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Advanced Healthcare Directives Lawyers in Haddonfield, NJ

Helping Clients Express Their Goals for Future Care

Researchers at the University of Pennsylvania have recently conducted a study that found two out of every three adults in the United States have not completed any sort of advanced healthcare directives. Advanced healthcare directives are an essential tool to help individuals communicate their wishes to family members and healthcare professionals about how they would like to be treated.

The attorneys at the Bratton Law Group explain how advanced healthcare directives work and why everyone should consider completing these documents. If you would like to get legal advice concerning your advanced directives or any estate planning matters, contact the Bratton Law Group at 856-644-4280.

What Exactly Are Advanced Healthcare Directives, and Why Do They Matter?

If you find yourself in an emergency situation, facing a terminal illness, or reaching the stage of palliative care, it may be hard to think about your wishes for how you would like to be treated if you become incapacitated and unable to express your preferences to your doctor or family members or make healthcare decisions that affect how you may be treated. This is why completing advanced healthcare directives is so important.

Advanced healthcare directives (or simply advance directives) are documents that work together to inform your healthcare providers as well as your loved ones about how you would like to be cared for if you become incapacitated. Your directives can include a variety of documents that serve as a guide for your loved ones and can help them in the process of making decisions on your behalf and make them feel better knowing that you will be cared for according to your wishes.

Which Documents Should Be Part of My Advanced Directives?

At a minimum, your advanced directives should contain a living will and a healthcare power of attorney. A living will contains specific instructions about your healthcare preferences, types of treatment you wish to receive, your preferred doctors and healthcare facilities, whether you would like to receive any type of end-of-life palliative care or life-sustaining alternatives (such as artificial ventilation or CPR) and any other issues you believe your doctor and your family should know about. You can also include your funeral preferences and any other aspects relevant to your religious or cultural background.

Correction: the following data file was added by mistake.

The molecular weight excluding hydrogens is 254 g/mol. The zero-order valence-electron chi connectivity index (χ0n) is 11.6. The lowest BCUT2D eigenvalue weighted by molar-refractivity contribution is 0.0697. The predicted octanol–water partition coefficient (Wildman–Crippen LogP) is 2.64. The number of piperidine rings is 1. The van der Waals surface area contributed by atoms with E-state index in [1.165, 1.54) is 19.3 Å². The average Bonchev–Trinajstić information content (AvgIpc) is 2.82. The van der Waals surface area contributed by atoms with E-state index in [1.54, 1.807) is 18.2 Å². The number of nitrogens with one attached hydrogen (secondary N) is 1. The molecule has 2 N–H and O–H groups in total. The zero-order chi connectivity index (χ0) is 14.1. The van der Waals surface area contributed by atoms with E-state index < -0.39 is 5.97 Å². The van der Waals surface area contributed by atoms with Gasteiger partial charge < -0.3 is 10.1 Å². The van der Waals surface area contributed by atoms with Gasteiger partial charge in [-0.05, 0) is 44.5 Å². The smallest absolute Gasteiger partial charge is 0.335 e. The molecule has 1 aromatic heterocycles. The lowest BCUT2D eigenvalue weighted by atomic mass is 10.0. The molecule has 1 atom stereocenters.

In addition to a living will, you can also include a durable power of attorney for healthcare. This document appoints a person of your choice (called a healthcare proxy) to be in charge of informing doctors about your preferences as stated in your advance directives and to make decisions on your behalf in accordance with your wishes. You can also include specific orders to your doctors, such as a DNR (Do Not Resuscitate) or an AND (Allow Natural Death) order. If you do not wish to be hospitalized for end-of-life care, you can complete a DNH (Do not Hospitalize) order, and if you would prefer not to be intubated and receive artificial ventilation, you can complete a DNI (Do Not Intubate) order. It is recommended that you discuss all of your options with your loved ones and with your doctor to ensure you are making choices that align with your personal preferences.

How Do I Know if My Relatives and Doctors Will Respect My Wishes?

Advance healthcare directives are not legally binding documents. They are meant to serve as an official written record of your healthcare wishes, but it is ultimately up to your family members to make sure your wishes are shared with your medical team and that the care you receive is in alignment with your preferences.

It is important to have a conversation with your loved ones and explain your preferences to help them understand what should be done if you become incapacitated. It is also important to inform your loved ones and your doctors about any changes you may have made to your original advanced healthcare directive documents. You will also want to speak to the person you want to appoint as your healthcare proxy to ensure they understand their role and are willing to fulfill it when the time comes.

Can My Advanced Healthcare Directives Be Changed or Canceled?

Advanced healthcare directives can be changed or canceled at any time during your lifetime. Make sure to provide the most updated copies to your loved ones and to your healthcare providers. If you need help completing your advance directive documents or have questions, contact the Bratton Law Group at 856-644-4280.